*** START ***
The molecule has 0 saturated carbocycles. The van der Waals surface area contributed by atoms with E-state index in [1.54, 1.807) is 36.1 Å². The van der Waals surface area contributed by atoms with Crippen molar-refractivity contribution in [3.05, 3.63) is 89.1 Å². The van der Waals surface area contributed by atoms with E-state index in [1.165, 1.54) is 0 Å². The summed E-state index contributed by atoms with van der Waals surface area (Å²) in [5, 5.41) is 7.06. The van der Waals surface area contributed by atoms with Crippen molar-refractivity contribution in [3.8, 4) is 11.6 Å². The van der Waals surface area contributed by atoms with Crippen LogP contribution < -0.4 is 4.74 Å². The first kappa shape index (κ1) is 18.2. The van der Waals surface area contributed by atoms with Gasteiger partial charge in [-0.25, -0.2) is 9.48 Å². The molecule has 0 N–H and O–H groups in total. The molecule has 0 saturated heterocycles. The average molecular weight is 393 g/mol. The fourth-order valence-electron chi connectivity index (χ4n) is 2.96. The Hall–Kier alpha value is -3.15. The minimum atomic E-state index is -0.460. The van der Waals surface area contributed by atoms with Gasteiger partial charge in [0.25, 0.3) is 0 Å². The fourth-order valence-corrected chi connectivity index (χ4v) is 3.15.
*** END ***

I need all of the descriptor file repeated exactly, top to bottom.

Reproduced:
The molecule has 0 saturated carbocycles. The van der Waals surface area contributed by atoms with E-state index in [1.54, 1.807) is 36.1 Å². The van der Waals surface area contributed by atoms with Crippen molar-refractivity contribution in [3.05, 3.63) is 89.1 Å². The van der Waals surface area contributed by atoms with E-state index in [1.165, 1.54) is 0 Å². The summed E-state index contributed by atoms with van der Waals surface area (Å²) in [5, 5.41) is 7.06. The van der Waals surface area contributed by atoms with Crippen molar-refractivity contribution in [3.8, 4) is 11.6 Å². The van der Waals surface area contributed by atoms with Crippen LogP contribution < -0.4 is 4.74 Å². The first kappa shape index (κ1) is 18.2. The van der Waals surface area contributed by atoms with Gasteiger partial charge in [-0.25, -0.2) is 9.48 Å². The molecule has 0 N–H and O–H groups in total. The molecule has 0 saturated heterocycles. The average molecular weight is 393 g/mol. The fourth-order valence-electron chi connectivity index (χ4n) is 2.96. The Hall–Kier alpha value is -3.15. The minimum atomic E-state index is -0.460. The van der Waals surface area contributed by atoms with Gasteiger partial charge in [0.25, 0.3) is 0 Å². The fourth-order valence-corrected chi connectivity index (χ4v) is 3.15.